crash the line, either on the pre
text of joining a (planted) friend,
or by brazenly walking in.
If it had happened once, or ten
times, or even a thousand, it would
not be so infuriating, but it is a
regular, daily, monotonous habit.
Some of the worst offenders of
the type include, but are by no
means limited to, the small clique
of freshmen centering around Janet
Jay, Edith Myers, Charlotte Behre,
June Banks, and Trilby Tucker.
They are aided and abetted by cer
tain of the upperclassmen includ
ing Ruth Burton, Virginia Dulany,
and even Roberta Burgess.
In fairness to these good ladies,
it must be admitted that they are
not alone in their misdemeanors.
Some of the males also are guilty,
though a male is more subject to
the good right foot of one of his
larger and less anxious contempo
Well, what do we do about it?
Are certain people privileged, by
reason of superior beauty, manners,
or reasoning powers, to ignore the
simple customs of the peasantry?
Or are they, like us, only human,
and subject to observing the rights
November 30, 1951
Letters to the Editor |
ED. NOTE: The following
letter, though unsigned, was
run through the suggestion of
Hank Semmler. In the future,
no unsigned letters will be run,
though any student wishing to
have his name withheld may
have his letter run anonymous
ly by making himself known to
the editor and requesting that
his name be withheld.
Editor of THE GUILFORDIAN,
Guilford College, N. C.
For some time I have, as a stu
dent of this noble Quaker institu
tion, been very interested in some
of the articles apearing in your—
One which has recently caught
my attention is one written by H. S.
These initials, I believe, belong to
the honorable president or chair
man of the Honor Board, Mr. Hen
Mr. Semmler's expose on the
Guilford Honor System and Hon
or Board is one which, taken at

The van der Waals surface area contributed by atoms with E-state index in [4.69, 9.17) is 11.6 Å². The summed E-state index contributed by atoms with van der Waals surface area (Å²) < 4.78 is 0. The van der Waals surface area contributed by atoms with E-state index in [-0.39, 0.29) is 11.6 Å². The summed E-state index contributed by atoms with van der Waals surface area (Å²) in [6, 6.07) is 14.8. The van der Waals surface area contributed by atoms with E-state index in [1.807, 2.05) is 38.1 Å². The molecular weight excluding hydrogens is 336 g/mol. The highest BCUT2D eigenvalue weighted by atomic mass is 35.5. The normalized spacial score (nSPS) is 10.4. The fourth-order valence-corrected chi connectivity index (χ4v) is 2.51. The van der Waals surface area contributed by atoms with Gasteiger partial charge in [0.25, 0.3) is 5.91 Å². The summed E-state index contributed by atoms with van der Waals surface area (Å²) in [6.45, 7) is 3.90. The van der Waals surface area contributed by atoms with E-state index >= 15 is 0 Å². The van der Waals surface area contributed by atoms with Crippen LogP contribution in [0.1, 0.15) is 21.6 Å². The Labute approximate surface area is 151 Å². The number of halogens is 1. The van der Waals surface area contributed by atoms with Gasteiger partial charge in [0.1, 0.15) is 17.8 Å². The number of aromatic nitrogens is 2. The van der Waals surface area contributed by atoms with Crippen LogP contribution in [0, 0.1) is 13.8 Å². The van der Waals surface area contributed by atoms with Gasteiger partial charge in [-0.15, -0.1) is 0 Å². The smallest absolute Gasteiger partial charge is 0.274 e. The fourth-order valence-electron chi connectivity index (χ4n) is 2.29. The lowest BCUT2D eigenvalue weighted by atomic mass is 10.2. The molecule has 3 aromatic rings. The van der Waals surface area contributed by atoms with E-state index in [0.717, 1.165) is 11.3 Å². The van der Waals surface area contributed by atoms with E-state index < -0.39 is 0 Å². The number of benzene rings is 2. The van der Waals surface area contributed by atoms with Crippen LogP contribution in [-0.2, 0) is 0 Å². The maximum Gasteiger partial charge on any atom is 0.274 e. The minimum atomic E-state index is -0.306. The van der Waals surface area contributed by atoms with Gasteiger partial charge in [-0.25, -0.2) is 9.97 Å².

face value, is good, but reading
between the lines and judging from
personal observation past and
present it hardly does justice
to the idea and actual belief be
hind what any honor system is
supposed to be.
Certainly, as Mr. Semmler has
stated, "the honor system is an
integral part of Guilford life."
Honor anywhere is integral in any
part of anything—life, work and
. . the feeling of trust which
exists between faculty and stu
dents" is dependent on the honor
system, but does this trust really
exist??? Does trust exist if stu
dents are separated in tests? Does
it exist if members of the faculty
remain in the room during a test
and "watch over" the honor sys
What I would like to know is,
how can a student respect and abide
by an honor system if he is not
given full benefit of it?
I think if your own Honor Board
would look into the systems of
other "institutions of higher learn
ing" and compare Guilford's with
theirs, it would be interesting to
note the difference. Two schools
I would like to recommend are
U.N.C. and Davidson.
At these schools all teachers
leave the room during tests and
examinations, but are easily acces
sible for information.
Mr. Semmler closes his article
by saying, "Honor must be placed
before every other consideration.
Only then can [it] work."
I would like to reword this by
saying Honor must be placed
above gll and placed in all to the
maximum—only then can it work.
A GUILFORD STUDENT
of others? It is to be doubted that
they are any more hungry, any
more tired, than others in the line,
and the food certainly doesn't merit
such commando tactics.
The chowline that Sunday noon
was a little longer than usual, and
the door a little later being opened.
The hall was packed, and everybody
Somebody bleated like a calf, and
another lowed softly. Soon others
took it up, and the hall took on the
wound of a stockyard at shipping
The doors swung open, and the
herd swept in, some still bawling
like cattle. Miss Ricks, standing
at the faculty table, went a shade
Chapel that day wasn't very spec
tacular, but what the speaker lacked
in fire he made up in content. I
was trying to make notes over the
stage whispers of the girl behind
me, but details of her sex life kept
creeping into my notes. I didn't
hear much of the speech, but I
have the plot of a lulu of a novel.
The people In front of me were
more practical—they passed notes
and tore them up afterward.
Conversation overheard (not
once but many times) at the serv
ing counter in Founders:
First whitejacket (returning from
kitchen) "No more. You'll have to
cut down on it."
Second whitejacket (spoon in
hand): "But I can't cut down on
"Damit, if you want it to go
around, cut down on it!"
"Catawba Fall Enrollment Hits
556 Mark" —headline. With that
many Indians gathered in one
place, they'd better make it a Res